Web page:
People Younger than 52 to Work Longer for Full Pension

By 20 March 2018

The new pension rules will apply to people born after 1966.

Pressured by criticism that the government has not done anything about retirement reform for two years, Labour Minister Marko Pavić and Prime Minister Andrej Plenković now say they will do their best to implement the pension reform by the end of this year, reports Večernji List on March 20, 2018.

There is still little detailed information in which direction the changes will go, except for the old promise that early retirement would be penalised more and that retirement age would be raised to 67 sooner than the current law envisages. According to the present regulations, the retirement age would be raised in 2038, with the transitional period beginning in 2030.

Unofficial sources from the Ministry of Labour and Pension System say that the deadline could be brought up by five years, to 2033, when everybody in Croatia would have to work until 67 years of age to receive full pension benefits. If that is true, this means that the move will affect all those born after 1966, i.e. all those who are currently under the age of 52.

For comparison, women born in 1956 can receive a full pension at age 62. Women who are ten years younger will have to work five years longer. According to the decision of the Constitutional Court, women in Croatia must work as long as men, and therefore the retirement age for women has been increasing by three months each year. That should continue until 2030 when it will reach 65, the current retirement age for men.

If there are no further changes, those born in 1965 will be the last generation in Croatia to work until the age of 65, while all those born in 1966 and later would have to work longer. It is possible there will be a transitional period for people born in 1966 and 1967, but that will be known only after the government announces its proposal.

“We will see how we can improve the adequacy of pensions and increase them within budgetary constraints,” Minister Pavić said last week, adding that solutions being mentioned in the media were just some of the “options.”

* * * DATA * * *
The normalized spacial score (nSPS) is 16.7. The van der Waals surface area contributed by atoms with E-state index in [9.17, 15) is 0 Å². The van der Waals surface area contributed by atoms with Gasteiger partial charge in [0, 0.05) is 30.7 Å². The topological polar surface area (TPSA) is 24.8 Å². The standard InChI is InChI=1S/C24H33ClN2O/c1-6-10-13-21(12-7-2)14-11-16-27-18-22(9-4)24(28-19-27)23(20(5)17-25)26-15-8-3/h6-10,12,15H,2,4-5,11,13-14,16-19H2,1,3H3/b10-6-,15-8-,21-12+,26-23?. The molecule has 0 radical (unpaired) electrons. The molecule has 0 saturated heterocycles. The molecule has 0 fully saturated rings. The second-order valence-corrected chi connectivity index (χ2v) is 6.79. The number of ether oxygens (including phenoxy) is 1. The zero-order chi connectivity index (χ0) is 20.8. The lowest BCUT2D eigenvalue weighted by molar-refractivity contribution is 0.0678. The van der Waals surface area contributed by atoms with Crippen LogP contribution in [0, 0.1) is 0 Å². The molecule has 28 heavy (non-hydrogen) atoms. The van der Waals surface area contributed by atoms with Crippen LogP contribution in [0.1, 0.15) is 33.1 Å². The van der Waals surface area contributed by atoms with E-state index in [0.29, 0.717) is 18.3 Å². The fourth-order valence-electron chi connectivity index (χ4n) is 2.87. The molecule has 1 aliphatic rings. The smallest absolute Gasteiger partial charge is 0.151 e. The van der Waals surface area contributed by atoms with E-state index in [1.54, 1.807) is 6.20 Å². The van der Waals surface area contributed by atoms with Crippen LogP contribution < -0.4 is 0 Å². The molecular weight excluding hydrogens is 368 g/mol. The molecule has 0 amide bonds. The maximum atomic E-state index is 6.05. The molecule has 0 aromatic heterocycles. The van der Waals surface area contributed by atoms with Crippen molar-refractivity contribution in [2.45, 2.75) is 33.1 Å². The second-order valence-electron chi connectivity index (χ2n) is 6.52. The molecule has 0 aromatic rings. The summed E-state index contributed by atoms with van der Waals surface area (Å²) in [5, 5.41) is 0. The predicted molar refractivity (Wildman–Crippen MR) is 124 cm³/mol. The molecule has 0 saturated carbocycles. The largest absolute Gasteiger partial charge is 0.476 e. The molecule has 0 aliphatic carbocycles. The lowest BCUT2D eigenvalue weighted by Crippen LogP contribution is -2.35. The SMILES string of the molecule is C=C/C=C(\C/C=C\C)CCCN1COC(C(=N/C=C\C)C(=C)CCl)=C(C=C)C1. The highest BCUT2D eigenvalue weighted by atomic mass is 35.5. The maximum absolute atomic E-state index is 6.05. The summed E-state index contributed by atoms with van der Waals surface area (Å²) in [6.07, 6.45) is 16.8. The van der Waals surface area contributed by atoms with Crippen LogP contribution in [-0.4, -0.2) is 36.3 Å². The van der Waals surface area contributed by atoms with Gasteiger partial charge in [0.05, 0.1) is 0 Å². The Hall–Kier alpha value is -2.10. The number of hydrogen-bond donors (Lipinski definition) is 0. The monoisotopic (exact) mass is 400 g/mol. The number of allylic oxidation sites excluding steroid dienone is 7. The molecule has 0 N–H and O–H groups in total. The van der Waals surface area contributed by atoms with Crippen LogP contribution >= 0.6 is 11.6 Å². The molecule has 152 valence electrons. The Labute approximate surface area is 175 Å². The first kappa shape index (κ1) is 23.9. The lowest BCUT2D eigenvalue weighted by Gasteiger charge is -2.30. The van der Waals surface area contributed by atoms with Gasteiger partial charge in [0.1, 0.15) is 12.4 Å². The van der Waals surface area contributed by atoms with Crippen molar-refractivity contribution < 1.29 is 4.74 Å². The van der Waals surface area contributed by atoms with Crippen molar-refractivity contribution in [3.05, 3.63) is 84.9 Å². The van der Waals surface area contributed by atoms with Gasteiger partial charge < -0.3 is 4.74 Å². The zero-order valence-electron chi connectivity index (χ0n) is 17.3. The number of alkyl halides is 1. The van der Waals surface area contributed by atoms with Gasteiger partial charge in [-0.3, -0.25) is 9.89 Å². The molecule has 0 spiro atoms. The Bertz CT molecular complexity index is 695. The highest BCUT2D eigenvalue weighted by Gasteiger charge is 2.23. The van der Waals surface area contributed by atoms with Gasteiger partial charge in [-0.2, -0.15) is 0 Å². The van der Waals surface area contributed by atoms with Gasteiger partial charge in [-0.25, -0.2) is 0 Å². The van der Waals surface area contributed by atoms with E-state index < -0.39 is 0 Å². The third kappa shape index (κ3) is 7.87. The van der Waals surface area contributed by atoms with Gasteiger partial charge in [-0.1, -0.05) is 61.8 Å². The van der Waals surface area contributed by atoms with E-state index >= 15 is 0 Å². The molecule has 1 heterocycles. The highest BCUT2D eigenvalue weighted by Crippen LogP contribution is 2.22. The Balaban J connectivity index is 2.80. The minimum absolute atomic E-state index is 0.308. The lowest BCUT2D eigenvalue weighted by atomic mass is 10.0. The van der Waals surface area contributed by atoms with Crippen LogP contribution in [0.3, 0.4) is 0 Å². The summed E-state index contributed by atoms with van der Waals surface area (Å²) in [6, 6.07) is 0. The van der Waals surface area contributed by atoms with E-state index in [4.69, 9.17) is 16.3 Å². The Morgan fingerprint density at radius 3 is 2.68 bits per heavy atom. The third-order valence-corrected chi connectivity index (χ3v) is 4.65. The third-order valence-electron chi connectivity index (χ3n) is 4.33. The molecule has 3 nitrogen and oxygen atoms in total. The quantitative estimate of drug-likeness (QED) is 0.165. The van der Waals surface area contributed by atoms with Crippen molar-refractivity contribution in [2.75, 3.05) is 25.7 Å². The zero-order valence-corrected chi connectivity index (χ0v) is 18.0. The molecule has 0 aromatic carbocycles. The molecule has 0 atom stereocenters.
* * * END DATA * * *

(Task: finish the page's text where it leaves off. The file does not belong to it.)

According to statistics, a 65-year-old woman in Croatia can expect to live for another 19 years and one month, while an average man lives for 15 years and five months. But, an average 65-year-old woman has only five years and eight months of healthy life ahead of her, while men have six years.

If the government decides to raise the retirement age and introduce stricter penalties for early retirement – at the moment, people retiring five years ahead of schedule can lose up to one-fifth of the pension – this could become a serious social problem, because people could lose their jobs and still not be eligible for retirement.

There are several options for dealing with the early retirement issue. One is to shorten the limit for early retirement from five to three years, and the other is to increase deductions even more. Both would cause huge shocks because pensions are already quite low. Approximately 18,000 workers who retired last year after 30 years of work have an average pension of just 2,286 kuna.

People born in 1962 and later have another reason to worry. Under the current regulations, they are not entitled to a 27 percent retirement bonus. The bonus was introduced in 1998, when pensions began to be calculated on the basis of salaries received through the entire career, and not just in the ten best years, as was the case earlier.

Translated from Večernji List (reported by Ljubica Gatarić).